We like to complain about our spouses a little here on TwoFunMoms—not too much, just enough to keep them honest—but the truth is that I really don’t know what I would do without my spouse, my partner in parenting. And this inevitably moves me to think about the many, many people in the world who are single parenting and somehow making it work. Frankly, it boggles my mind how single parents do what they do, day in and day out.
Take, for example, our family’s most recent trip to Costco. Apparently we shop at what is considered to be the “busiest Costco in Canada,” which we were informed of by a very helpful Costco employee after we were already in the store and it was too late to make a break for it. After a few cycles around the parking lot looking for a parking space, and the quick fight my husband and I had about the spot that had a lady unloading her last few groceries into her car in, which, in my opinion, was worth waiting for, and in his opinion was not, he eventually just dropped me off at the front with one kid and kept the other kid with him to continue looking for a parking spot for fifteen more minutes, during which time I was trying to shop while putting a four-year old into a shopping cart, taking her out of the shopping cart, telling her not to touch things a zillion times, and putting her in the shopping cart, and then taking her out of the shopping cart again. And then when my husband did arrive, he immediately had to leave to take a kid to the bathroom. And then, a few minutes after they got back, he had to take the same child to the bathroom again, while I held four hotdogs and four drinks in a cardboard box in the middle of a crowd, and my younger child ran in circles around me, offering to go home with at least one fellow Costco patron because she reasoned that that patron would generously bestow treats upon her at his home. And the second bathroom trip took ages, because, as my husband later explained to me, the bathroom was being cleaned, and so they had to stop and make small talk with the janitor,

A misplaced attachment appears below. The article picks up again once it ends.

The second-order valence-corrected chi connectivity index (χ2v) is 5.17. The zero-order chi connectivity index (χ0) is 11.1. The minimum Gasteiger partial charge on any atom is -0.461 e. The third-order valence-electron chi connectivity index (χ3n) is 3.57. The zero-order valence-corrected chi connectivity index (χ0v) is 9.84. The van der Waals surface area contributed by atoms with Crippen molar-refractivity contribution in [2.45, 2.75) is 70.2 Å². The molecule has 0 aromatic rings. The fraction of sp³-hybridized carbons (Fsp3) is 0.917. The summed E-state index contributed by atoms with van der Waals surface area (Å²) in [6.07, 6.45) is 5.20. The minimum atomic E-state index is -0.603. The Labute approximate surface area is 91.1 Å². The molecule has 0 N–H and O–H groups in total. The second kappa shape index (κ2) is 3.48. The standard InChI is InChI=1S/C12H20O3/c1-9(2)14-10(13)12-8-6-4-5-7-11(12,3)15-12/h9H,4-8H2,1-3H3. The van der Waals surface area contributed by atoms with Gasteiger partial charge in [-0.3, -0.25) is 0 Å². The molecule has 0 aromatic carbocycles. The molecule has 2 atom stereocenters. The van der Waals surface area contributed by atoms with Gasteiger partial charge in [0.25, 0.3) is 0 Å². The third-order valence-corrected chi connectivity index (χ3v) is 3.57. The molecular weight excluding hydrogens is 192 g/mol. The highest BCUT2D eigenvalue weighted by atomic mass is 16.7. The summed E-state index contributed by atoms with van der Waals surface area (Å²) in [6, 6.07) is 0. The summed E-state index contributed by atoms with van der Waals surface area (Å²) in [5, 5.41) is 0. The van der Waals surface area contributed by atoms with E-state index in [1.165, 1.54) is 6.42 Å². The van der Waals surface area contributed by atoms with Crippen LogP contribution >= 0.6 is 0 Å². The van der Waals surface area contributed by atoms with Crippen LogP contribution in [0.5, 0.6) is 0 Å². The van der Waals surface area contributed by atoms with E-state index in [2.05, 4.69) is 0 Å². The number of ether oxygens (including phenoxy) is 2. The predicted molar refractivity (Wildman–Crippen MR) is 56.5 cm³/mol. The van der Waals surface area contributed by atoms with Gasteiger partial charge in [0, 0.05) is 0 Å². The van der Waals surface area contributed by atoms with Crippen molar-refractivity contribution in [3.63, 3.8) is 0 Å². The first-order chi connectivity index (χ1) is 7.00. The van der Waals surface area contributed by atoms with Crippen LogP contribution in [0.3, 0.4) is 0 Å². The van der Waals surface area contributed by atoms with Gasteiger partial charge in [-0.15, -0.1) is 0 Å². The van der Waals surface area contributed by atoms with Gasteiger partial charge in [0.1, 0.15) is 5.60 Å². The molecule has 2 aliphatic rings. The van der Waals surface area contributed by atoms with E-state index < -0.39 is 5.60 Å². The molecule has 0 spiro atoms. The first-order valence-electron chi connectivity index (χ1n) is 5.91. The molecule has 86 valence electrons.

Anyway, my point in explaining all of this is that, as ridiculous as this experience was, I can’t imagine how it would have been in that circumstance to have to park by myself, drag the kids in by myself, leave my cart in the middle of Costco to take my child back and forth to the bathroom several times while also holding four hotdogs and four drinks (full disclosure: if I was doing twice the parenting, I figure I would deserve twice the hotdogs) and trying to keep my second child from adopting herself out while making small talk with the janitor. And I would have to do all of this while KNOWING that there wouldn’t necessarily be someone to tag me out at home at the end of the day, in time for me to redeem the day somewhat with wine and/or hiding in the bathroom.
I know that I am simplifying things a bit, because there are many other circumstances, and other helpers, that make child-rearing bearable besides a parenting partner, but it must be tough when the day is finally done, and the toys and the Cheerios are still all over the floor, to know that there is no one else to pick them up besides yourself.
Add to this the fact that, as my friend who is a single parent has told me, sometimes it feels shameful. She feels like people look at her as though she gave up on her relationship with her children’s father to their detriment. This makes me so, so sad, because I know how hard she has worked to make her life balanced and manageable, and how hard she is now working to make sure her kids feel all the parenting presence they will ever need so that they will feel loved and wanted their whole lives long. And I believe they will.
And so, for what it’s worth, single parents, I want to tell you that I think you are simply incredible, and that you are heroes of parenting. When the going gets tough, you are the ones on the front lines, alone—cleaning up puke in the middle of the night, rolling your eyes at no one in particular, and continuing to put your own personal needs behind those of your kids. If that’s not a hero, I don’t know what is.